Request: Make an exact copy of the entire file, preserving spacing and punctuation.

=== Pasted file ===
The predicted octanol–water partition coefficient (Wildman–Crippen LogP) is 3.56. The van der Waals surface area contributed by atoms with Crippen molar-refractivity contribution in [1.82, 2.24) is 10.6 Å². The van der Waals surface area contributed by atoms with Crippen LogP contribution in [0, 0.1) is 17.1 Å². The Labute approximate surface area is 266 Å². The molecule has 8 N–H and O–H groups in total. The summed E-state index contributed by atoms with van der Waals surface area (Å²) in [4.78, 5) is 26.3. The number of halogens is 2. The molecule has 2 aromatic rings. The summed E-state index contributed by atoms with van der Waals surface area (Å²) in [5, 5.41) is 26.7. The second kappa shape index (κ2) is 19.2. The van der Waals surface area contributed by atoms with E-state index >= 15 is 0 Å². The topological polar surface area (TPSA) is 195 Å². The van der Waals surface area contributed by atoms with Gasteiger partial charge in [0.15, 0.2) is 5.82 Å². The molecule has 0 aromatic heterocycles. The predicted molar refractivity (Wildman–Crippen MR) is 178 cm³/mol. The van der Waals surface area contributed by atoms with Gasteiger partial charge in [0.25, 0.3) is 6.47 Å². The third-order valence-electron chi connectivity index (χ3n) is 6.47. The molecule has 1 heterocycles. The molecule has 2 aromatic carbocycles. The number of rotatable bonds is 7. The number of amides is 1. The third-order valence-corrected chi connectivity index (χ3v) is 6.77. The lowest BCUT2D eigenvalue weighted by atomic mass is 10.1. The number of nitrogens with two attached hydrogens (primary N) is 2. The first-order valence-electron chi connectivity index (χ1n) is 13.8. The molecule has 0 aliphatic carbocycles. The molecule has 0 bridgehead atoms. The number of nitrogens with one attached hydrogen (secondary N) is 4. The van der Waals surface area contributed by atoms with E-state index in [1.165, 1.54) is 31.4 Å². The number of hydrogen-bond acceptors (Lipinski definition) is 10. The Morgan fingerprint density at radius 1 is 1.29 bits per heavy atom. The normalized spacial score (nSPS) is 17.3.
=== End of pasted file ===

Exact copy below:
The predicted octanol–water partition coefficient (Wildman–Crippen LogP) is 3.56. The van der Waals surface area contributed by atoms with Crippen molar-refractivity contribution in [1.82, 2.24) is 10.6 Å². The van der Waals surface area contributed by atoms with Crippen LogP contribution in [0, 0.1) is 17.1 Å². The Labute approximate surface area is 266 Å². The molecule has 8 N–H and O–H groups in total. The summed E-state index contributed by atoms with van der Waals surface area (Å²) in [4.78, 5) is 26.3. The number of halogens is 2. The molecule has 2 aromatic rings. The summed E-state index contributed by atoms with van der Waals surface area (Å²) in [5, 5.41) is 26.7. The second kappa shape index (κ2) is 19.2. The van der Waals surface area contributed by atoms with E-state index >= 15 is 0 Å². The topological polar surface area (TPSA) is 195 Å². The van der Waals surface area contributed by atoms with Gasteiger partial charge in [0.15, 0.2) is 5.82 Å². The molecule has 0 aromatic heterocycles. The predicted molar refractivity (Wildman–Crippen MR) is 178 cm³/mol. The van der Waals surface area contributed by atoms with Gasteiger partial charge in [0.25, 0.3) is 6.47 Å². The third-order valence-electron chi connectivity index (χ3n) is 6.47. The molecule has 1 heterocycles. The molecule has 2 aromatic carbocycles. The number of rotatable bonds is 7. The number of amides is 1. The third-order valence-corrected chi connectivity index (χ3v) is 6.77. The lowest BCUT2D eigenvalue weighted by atomic mass is 10.1. The number of nitrogens with two attached hydrogens (primary N) is 2. The first-order valence-electron chi connectivity index (χ1n) is 13.8. The molecule has 0 aliphatic carbocycles. The molecule has 0 bridgehead atoms. The number of nitrogens with one attached hydrogen (secondary N) is 4. The van der Waals surface area contributed by atoms with E-state index in [1.165, 1.54) is 31.4 Å². The number of hydrogen-bond acceptors (Lipinski definition) is 10. The Morgan fingerprint density at radius 1 is 1.29 bits per heavy atom. The normalized spacial score (nSPS) is 17.3.